Channing Tatum comedy Dog and Altitude documentary The Real Charlie Chaplin are debuting in a quiet weekend for new openers at the UK-Ireland box office.
Directed by Tatum and Reid Carolin from a screenplay by Carolin, Dog stars Tatum in the story of a US army ranger who must escort the dog of his fallen commander to the funeral. Entertainment Film Distributors is releasing the title in the UK and Ireland.
Animal-themed titles can be a profitable venture: eOne’s Clifford The Big Red Dog opened to a healthy £1.29m in December, just behind West Side Story; and quickly surpassed the musical, topping the £9m mark this week. Universal’s animation Sing 2, about a group of animals in a rock band, had an impressive £3.2m third weekend last time out to reach £16.8m.
The highest-grossing animal-themed film of all time in the territory is Disney’s 2019 The Lion King remake, which opened to £16.7m on its way to a huge £76m.
Tatum, who is also a producer on Dog, has scored his biggest hits in the comedy genre, with titles including 2012’s 21 Jump Street (opened: £1.6m; closed: £10.1m) and 2014 sequel 22 Jump Street (£4.9m; £18.6m).
Dear John, another film to feature Tatum as a member of the US armed forces, opened to £2m in 2010, going on to £5.5m.
Altitude is opening Peter Middleton and James Spinney’s documentary The Real Charlie Chaplin in 47 locations. The film is a look at the life and work of UK screen legend Chaplin, featuring an in-depth interview he gave to Life magazine in 1966.
The Real Charlie Chaplin debuted at Telluride Film Festival in August 2021, going on to play events including Zurich and the BFI London Film Festival.
Previous films to have considered the comic’s legacy include Richard Attenborough’s 1992 Chaplin starring Robert Downey Jr. as the eponymous character, and Chaplin’s daughter Geraldine playing his mother Hannah. Released by Paramount, the film opened to £31,513 from just one location through Pathé, going on to £1.8m – equivalent to £4m in 2021.
Eddie Izzard also played the role of Chaplin in Peter Bogdanovich’s 2001 The Cat’s Meow; with Clive Revill taking it on in 1980 TV movie The Scarlett O’Hara War.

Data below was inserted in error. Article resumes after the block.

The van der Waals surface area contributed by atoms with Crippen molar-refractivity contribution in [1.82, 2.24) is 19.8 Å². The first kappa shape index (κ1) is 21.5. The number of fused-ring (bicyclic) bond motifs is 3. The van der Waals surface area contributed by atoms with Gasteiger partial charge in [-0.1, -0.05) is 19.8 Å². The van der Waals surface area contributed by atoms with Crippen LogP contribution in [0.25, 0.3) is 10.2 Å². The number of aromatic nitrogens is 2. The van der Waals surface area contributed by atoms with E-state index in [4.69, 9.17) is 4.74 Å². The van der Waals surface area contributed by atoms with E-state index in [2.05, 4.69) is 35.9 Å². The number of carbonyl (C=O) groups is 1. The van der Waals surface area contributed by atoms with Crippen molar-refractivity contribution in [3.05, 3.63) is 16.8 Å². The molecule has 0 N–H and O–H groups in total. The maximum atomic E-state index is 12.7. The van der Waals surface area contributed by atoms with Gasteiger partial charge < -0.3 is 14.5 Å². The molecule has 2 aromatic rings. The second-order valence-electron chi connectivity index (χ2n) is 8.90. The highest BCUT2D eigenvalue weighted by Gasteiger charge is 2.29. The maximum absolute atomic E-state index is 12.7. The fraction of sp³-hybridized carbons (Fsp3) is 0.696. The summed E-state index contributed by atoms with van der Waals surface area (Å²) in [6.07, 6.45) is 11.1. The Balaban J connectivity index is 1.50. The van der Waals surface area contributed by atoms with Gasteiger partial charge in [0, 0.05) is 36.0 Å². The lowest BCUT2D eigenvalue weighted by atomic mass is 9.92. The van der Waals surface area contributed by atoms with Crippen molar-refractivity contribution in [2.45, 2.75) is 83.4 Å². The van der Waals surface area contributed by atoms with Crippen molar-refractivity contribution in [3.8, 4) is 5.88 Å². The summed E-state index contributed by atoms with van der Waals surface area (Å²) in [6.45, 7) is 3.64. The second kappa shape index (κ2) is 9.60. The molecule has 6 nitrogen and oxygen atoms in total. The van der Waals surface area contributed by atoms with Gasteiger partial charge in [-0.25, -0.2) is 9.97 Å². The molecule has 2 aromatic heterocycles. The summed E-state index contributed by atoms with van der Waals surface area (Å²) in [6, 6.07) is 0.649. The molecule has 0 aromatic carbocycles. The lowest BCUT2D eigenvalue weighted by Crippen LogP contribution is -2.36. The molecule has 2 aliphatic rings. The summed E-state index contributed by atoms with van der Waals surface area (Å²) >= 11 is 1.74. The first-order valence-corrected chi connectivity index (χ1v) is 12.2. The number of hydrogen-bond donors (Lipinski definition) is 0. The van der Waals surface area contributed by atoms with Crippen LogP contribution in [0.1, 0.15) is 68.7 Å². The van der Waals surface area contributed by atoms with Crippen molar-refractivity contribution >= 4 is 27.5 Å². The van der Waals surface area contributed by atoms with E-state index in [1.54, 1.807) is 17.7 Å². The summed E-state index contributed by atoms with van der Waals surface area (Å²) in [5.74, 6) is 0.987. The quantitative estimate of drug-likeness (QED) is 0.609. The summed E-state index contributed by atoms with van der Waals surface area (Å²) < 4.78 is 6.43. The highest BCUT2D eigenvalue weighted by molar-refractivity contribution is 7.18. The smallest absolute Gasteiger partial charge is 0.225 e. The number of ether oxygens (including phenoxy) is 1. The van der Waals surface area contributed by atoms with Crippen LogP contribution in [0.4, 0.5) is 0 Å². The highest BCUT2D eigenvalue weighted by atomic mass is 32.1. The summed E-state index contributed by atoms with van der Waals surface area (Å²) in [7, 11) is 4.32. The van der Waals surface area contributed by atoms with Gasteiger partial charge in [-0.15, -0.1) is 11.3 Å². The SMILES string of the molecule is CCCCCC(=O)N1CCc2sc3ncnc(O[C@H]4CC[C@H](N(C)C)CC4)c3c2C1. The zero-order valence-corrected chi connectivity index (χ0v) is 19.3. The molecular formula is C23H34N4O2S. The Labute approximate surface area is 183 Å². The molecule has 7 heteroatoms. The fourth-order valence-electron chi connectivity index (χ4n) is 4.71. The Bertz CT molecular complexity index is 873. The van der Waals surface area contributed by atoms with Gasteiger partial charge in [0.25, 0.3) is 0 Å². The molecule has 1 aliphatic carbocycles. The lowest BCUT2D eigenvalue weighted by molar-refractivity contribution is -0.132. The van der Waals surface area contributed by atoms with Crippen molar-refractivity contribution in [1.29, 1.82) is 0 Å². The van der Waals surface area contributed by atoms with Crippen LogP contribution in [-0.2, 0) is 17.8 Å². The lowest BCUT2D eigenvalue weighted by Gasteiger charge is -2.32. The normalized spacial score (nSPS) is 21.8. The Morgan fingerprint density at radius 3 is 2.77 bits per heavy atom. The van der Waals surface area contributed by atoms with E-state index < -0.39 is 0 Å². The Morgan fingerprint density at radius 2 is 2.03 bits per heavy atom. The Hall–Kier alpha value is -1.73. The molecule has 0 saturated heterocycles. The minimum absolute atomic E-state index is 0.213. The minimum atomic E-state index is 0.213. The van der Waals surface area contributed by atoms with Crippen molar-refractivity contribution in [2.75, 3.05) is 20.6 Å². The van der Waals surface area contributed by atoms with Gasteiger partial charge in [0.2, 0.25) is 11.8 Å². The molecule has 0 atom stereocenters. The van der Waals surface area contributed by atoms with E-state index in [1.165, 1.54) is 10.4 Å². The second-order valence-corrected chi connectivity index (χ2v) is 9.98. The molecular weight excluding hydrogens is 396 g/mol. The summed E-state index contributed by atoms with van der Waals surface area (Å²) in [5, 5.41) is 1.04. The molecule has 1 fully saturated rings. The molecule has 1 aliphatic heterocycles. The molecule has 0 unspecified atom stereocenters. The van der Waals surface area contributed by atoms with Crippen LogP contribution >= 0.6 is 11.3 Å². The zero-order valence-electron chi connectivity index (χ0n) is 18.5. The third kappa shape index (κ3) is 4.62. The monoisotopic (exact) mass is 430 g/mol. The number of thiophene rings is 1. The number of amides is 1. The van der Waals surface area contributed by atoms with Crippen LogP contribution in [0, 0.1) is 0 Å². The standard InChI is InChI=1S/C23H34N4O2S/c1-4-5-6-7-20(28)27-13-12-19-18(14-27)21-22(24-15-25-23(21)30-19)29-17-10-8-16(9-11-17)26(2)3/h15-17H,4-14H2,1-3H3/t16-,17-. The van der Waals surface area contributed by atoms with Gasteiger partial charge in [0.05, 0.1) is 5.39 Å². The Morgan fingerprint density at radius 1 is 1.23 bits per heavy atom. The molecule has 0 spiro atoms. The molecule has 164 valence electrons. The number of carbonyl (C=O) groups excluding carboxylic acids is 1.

Directors Middleton and Spinney previously collaborated on non-fiction feature Notes On Blindness, which scored three Bafta nominations in 2017, after six Bifa nominations and one win for best documentary the previous December. The film opened to £20,114 through Curzon, ending on £85,174.
This weekend bucks the trend of a recovering box office, with no wide release and limited screenings for the few films that are coming out.
Wildcard Distribution is releasing Stacey Gregg’s debut feature, thriller Here Before, which stars Andrea Riseborough as a woman whose painful memories of her deceased daughter are stirred up by the arrival of a new family.
Backed by BBC Film and Northern Ireland Screen and sold by the UK’s Bankside Films, the film debuted at SXSW in March 2021.
Bulldog Film Distribution is holding a retrospective of the films of US director Patrick Wang. Screenings of In The Family, The Grief of Others, A Bread Factory – Part One: For The Sake of Gold and A Bread Factory – Part Two: Walk With Me A While will take place at five venues across England and Scotland, with a digital release to follow next month.
London’s Bertha DocHouse is screening Anais Taracena’s non-fiction title The Silence of the Mole, about journalist Elias Barahona’s attempts to infiltrate Guatemala’s repressive 1970s government.
Polish-language distributor Magnetes Pictures is handling the release of Anna Wieczur-Bluszcz’s comedy Eggnog 4.
The holdovers will dominate the top titles again this weekend, led by Sony’s Uncharted, which made a strong £4.7m start last time out. As well as Sing 2, other key titles include the second weekend of Disney’s Death On The Nile, plus Universal’s Belfast and Paramount’s Jackass Forever.